Cardioversion 

A cardioversion is a procedure to correct an abnormal heart rhythm (such as atrial fibrillation or atrial flutter) by shocking (using electrical impulses) the heart back to normal rhythm. This procedure is performed at the hospital.

What to expect:

Sometimes your cardiologist will perform a TEE to rule out a clot in the left atrium. If no clots are visualized the cardioversion will proceed.An IV will be started for fluids and medications. A mild sedative will be given through the IV. You will also have adhesive skin electrodes applied to the chest and then attached to a heart monitor. Large patches will also be placed on your chest. These will deliver the shocks needed to convert your heart into normal sinus rhythm. The procedure will take approximately 15 to 30 minutes.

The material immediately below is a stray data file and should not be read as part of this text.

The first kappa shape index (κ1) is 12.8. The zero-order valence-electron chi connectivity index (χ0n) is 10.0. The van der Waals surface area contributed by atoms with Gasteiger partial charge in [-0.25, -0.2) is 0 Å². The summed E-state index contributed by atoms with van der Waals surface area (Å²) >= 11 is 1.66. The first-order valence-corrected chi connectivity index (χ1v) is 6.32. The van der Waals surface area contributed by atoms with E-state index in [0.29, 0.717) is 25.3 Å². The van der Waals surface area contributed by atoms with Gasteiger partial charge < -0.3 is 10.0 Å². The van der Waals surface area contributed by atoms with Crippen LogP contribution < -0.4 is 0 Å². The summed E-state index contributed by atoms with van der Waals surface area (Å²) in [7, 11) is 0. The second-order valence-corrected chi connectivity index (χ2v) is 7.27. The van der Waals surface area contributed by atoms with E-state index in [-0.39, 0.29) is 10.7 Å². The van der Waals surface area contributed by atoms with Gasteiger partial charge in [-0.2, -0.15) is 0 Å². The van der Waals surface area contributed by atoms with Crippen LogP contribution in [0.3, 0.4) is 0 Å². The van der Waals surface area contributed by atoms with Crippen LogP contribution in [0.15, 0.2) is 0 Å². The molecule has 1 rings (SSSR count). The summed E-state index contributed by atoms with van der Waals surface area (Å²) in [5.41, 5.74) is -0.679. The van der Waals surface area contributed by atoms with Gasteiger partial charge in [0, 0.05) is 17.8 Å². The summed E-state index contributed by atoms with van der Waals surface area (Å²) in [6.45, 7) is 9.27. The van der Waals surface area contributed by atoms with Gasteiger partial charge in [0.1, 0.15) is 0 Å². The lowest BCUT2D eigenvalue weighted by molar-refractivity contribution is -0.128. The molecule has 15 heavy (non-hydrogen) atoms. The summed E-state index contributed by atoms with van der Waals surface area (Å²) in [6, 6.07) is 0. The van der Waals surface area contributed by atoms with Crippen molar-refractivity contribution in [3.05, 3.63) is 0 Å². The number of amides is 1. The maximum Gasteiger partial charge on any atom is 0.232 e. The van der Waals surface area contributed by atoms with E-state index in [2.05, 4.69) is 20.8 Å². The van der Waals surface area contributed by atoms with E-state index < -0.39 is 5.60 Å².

Pre instructions:

PT/INR will be drawn either the day before or the morning of your procedure.Do not eat or drink anything after midnight the night before your procedure.Take your morning medications with sips of water only.

Post procedure:

  • Recovery time is approximately 2 hours.
  • You will not be able to eat or drink any thing for approximately 2 hours after the procedure unless directed otherwise from your physician.
  • After 2 hours if liquids are taken without any problems, then you may resume eating.
  • Mild throat soreness for several hours after the test is normal.
  • Do not drive or operate heavy machinery for at least 12 hours after test.
  • You may have red or irritated skin from the large patches that delivered the shocks.
Cardioversion